The Washington Capitals might have named Peter Laviolette as the new head coach of the franchise, it sounds like the job was almost given to someone else : Mike Babcock.
Elliotte Friedman wrote about the hiring of Laviolette in Washington in his latest 31 Thoughts column, and revealed why Babs didn’t come out on top despite getting a lot of consideration from the Capitals because his interview went so well.
Caps general manager Brian MacLellan only interviewed Laviolette and Babcock face-to-face due to the challenges of the coronavirus pandemic. And the noise surrounding Babs’ past and behaviour is why the Capitals passed on him for the job. Here is how Friedman explains it:
“The moment the Capitals committed to a coaching change, word filtered that Laviolette was the favourite. During the hiring’s media conference, GM Brian MacLellan said there were two in-person interviews. Those were Laviolette and Mike Babcock. There was a conversation with Bruce Boudreau, but it didn’t go far. There was a zoom connection with Gerard Gallant, but border quarantines affected his candidacy. Because MacLellan was in the U.S. and Gallant in Atlantic Canada, face-to-face meetings were logistically challenging.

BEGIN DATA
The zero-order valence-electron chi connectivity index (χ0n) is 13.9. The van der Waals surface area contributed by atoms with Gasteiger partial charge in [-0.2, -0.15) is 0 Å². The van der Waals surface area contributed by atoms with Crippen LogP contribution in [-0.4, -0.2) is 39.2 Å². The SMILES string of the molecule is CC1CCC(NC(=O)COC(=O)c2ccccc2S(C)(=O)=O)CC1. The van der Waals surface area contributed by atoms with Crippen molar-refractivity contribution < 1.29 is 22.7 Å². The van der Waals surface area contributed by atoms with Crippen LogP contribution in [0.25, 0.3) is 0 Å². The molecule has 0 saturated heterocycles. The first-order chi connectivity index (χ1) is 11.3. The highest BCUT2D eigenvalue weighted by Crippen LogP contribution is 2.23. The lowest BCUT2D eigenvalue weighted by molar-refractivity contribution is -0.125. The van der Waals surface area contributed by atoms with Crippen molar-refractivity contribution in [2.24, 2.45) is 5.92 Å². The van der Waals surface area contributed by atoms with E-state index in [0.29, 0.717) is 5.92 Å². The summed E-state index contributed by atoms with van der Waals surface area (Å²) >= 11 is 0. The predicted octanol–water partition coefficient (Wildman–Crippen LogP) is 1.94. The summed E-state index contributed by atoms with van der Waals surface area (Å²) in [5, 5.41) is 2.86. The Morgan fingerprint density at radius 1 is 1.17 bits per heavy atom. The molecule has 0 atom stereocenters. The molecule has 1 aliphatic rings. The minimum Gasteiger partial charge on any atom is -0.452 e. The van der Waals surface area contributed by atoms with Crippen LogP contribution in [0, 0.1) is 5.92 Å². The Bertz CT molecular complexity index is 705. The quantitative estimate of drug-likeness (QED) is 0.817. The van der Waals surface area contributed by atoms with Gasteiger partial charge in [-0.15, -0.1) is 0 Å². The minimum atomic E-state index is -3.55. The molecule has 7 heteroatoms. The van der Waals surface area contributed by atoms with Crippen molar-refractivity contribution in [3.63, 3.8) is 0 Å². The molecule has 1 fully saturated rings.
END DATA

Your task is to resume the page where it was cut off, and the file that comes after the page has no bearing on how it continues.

Babcock’s interview apparently came during some kind of socially distanced family dinner/cookout, and there was some buzz it went so well it tightened the race. (MacLellan would not comment.)
In the end, I think Laviolette was the choice anyway. However, another coach told me that he believed Washington was a little concerned about the “noise” around Babcock, especially since we don’t know when next year will begin. Without games, the focus is on the past, not the present or future. To be honest, I’m not sure Babcock would be crazy about that reality either. For the time being, he remains a guest coach at NCAA Vermont, helping the Catamounts prepare for their season.”
We all know the heat that’s been on Babs even since he lost his head coaching job with the Toronto Maple Leafs back in November. As you may remember, there were abuse allegations were made against Babs during his time in Detroit. There was also the whole incident with his player Mitch Marner in Toronto: it was revealed that Babcock forced a 19-year-old Marner to make a list of all the players on the team, singling out the players who he viewed had the worst work ethic. Since the incident was made public, many have denounced Babcock, condemning the former head coach for putting Marner through such an ordeal and even accused Babs of trying to put his players against one another.
The “noise” Friedman is referring to is likely all that baggage that now comes with Babcock and fans’ reactions on social media when it was rumoured that he could be getting the job in Washington.